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A monthly publication of the National Space Science Data Center/World Data Center for Satellite Information
No. 620
01 July 2005

SPACEWARN Activities

All information in this publication was received between 01 June 2005 and 30 June 2005.

A. List of New International Designations and Launch Dates (UTC).

    INT.ID    CAT. #      NAME                   DATE (UT)
   2005-023A    28707     Express-AM3           24 June 2005
   2005-022A    28702     Intelsat Americas 8   23 June 2005
   2005-021A    28700     Progress-M 53         16 June 2005

B. Text of Launch Announcements.

Express-AM3 is a Russian geostationary communications satellite that was launched by a Proton-K rocket from Baikonur at 20:41 UT on 24 June 2005. The 2.5 tonne satellite carries 16 C-band, 12 Ku-band, and a single L-band transponders to provide video and radio transmissions to all of Russia after parking over 140°E longitude. The Express-AM fleet is replacing the aging fleets of Gorizont and Ekron-M.
Intelsat Americas 8 (also known as IA 8) is an American (Bermuda registered) geostationary satellite that was launched by a Zenit 3SL rocket from Odyssey, the platform floating on the equatorial Pacific Ocean at 154°W longitude, at 15:03 UT on 23 June 2005. The 5.5 tonne, 16 kW satellite carries 28 C-, 36 Ku-, and 24 Ka-band transponders to provide video and data transmissions to all countries in North and South America, after parking over 89°W longitude. It will be the 28th satellite in the Intelsat fleet.
Progress-M 53 is a Russian automatic cargo craft that was launched at 23:09 UT on 16 June 2005 by a Soyuz-U rocket from Baikonur. The craft carried 2.5 tonnes of food, water, fuel, and supplies to the International Space Station (ISS). It docked with the Zvezda module of the ISS "manually" (after a glitch in a communications link) at 00:44 UT on 18 June, with commands from the Russian astronaut on-board the ISS. In anticipation of the docking, the previously docked Progress-M 52, carrying over a tonne of garbage from the station, was evicted from its port to deorbit into the Pacific Ocean. The initial orbital parameters of Progress-M 53 were period 91 min, apogee 353 km, perigee 351 km, and inclination 51.6°.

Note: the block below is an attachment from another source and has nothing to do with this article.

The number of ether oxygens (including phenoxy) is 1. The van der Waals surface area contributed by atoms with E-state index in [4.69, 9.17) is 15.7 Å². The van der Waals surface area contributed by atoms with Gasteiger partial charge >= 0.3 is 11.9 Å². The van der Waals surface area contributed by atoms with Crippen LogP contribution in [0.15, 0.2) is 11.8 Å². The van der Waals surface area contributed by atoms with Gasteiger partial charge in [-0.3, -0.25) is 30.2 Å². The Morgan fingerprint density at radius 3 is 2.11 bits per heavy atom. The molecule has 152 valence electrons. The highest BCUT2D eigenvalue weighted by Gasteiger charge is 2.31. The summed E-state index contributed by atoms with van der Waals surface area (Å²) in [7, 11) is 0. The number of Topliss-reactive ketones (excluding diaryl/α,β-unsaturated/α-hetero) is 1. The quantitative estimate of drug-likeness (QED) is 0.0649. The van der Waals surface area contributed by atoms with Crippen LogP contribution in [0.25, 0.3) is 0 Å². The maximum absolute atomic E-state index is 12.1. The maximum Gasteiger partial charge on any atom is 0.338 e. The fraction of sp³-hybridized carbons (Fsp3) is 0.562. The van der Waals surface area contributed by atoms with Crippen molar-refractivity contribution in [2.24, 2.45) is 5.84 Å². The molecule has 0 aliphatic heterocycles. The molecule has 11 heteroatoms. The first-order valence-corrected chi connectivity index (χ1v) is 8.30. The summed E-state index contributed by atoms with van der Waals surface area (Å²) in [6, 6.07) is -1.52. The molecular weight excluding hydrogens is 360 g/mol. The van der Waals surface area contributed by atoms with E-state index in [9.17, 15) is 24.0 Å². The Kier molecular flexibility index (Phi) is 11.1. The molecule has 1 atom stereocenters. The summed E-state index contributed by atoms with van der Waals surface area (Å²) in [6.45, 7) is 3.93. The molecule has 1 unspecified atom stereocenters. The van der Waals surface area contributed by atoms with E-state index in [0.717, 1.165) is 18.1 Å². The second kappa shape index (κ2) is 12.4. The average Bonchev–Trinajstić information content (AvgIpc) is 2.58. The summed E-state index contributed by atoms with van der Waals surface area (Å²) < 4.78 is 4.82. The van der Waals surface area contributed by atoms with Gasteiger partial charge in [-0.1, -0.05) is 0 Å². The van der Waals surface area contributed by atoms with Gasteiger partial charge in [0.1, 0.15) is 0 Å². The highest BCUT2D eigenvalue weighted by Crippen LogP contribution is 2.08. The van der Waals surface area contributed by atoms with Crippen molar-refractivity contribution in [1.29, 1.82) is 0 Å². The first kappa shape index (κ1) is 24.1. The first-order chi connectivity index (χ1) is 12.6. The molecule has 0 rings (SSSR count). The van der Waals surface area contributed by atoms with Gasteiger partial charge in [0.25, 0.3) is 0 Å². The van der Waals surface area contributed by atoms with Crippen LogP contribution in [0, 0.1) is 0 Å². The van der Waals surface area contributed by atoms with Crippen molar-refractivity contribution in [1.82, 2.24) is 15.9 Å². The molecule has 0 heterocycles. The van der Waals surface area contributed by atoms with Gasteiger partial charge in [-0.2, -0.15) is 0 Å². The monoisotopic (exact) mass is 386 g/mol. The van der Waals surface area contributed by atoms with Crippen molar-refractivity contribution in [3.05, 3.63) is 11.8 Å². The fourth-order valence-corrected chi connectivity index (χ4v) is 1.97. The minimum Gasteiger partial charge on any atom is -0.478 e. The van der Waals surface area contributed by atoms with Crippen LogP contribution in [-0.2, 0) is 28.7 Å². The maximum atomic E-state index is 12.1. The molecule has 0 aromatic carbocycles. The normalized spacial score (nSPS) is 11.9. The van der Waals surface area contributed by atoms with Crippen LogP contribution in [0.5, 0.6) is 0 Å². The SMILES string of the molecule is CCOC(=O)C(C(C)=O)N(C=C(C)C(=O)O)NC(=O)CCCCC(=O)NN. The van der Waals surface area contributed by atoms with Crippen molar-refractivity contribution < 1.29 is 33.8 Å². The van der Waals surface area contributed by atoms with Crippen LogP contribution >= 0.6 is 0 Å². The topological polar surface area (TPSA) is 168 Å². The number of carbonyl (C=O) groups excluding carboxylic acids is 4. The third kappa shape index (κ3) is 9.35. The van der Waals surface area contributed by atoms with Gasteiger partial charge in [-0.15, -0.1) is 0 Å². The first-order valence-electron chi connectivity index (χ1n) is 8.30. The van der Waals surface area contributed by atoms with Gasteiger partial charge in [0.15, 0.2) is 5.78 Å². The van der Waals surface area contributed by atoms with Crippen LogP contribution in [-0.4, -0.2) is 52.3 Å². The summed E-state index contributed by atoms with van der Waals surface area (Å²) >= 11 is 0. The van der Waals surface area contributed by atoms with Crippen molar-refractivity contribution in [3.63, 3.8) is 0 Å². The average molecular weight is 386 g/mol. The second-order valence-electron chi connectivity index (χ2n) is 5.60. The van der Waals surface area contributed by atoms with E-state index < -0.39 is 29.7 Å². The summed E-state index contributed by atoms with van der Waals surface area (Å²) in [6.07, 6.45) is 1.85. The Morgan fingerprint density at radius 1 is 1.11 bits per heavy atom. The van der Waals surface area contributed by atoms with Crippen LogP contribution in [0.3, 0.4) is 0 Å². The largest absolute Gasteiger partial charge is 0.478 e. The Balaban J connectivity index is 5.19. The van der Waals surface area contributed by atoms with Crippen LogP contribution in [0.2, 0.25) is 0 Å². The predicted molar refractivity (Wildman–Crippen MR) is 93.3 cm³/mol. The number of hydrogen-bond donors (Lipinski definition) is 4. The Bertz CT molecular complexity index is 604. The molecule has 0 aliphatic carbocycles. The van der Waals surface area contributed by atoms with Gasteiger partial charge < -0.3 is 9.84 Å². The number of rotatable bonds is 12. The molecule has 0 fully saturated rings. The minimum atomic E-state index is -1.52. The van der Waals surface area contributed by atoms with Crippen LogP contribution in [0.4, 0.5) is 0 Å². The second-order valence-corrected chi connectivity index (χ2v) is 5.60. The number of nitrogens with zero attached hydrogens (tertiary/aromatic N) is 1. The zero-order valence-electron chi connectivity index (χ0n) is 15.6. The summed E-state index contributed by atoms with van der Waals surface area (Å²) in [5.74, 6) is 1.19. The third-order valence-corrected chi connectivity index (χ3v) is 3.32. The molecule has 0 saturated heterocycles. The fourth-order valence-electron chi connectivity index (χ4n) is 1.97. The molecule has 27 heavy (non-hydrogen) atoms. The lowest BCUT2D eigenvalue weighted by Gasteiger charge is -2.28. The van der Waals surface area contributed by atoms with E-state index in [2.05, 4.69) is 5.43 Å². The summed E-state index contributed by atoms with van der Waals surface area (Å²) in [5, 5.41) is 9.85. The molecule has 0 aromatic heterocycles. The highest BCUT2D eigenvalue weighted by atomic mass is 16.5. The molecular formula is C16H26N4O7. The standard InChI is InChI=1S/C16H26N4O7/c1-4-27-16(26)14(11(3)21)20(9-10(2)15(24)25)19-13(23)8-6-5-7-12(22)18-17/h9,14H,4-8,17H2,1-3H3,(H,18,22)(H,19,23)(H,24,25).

C. Spacecraft Particularly Suited for International Participation

Spacecraft with essentially continuous radio beacons on frequencies less than 150 MHz, or higher frequencies if especially suited for ionospheric or geodetic studies.

NNSS denotes U.S. Navy Navigational Satellite System. Updates or corrections to the list are possible only with information from the user community.

Note: The full list appeared in SPX 545. The list will not be repeated in future issues until significantly revised again.

Global Positioning System satellites useful for navigational purposes and geodetic studies.

High precision (<20 cm) GPS constellation tracking data obtained from the network of about 400 dedicated global stations that are of interest to geodetic study may be obtained through the following services provided by the International GNSS Service (IGS). The IGS is a service of the International Association of Geodesy (IAG).

     FTP:  [directory /igscb]

The standard format of the GPS situation appeared in SPACEWARN Bulletin No. 518. It will not be repeated since an excellent source of trajectory- and science-related GPS information is at:

It provides many links to GPS related databases.

The latest addition to the fleet is Navstar 54, 2004-009A.

Russian Global Navigational (Positioning) Spacecraft, GLONASS constellation.

SPACEWARN requests updates/additions from readers to this list.

All GLONASS spacecraft are in the general Cosmos series. The Cosmos numbers invoked by USSPACECOM have often differed from the numbers (NNNN) associated in Russia; when different, the USSPACECOM Cosmos numbers are shown in parentheses. The corresponding GLONASS numbers are Russian numbers, followed by the numbers in parentheses that are sometimes attributed to them outside Russia.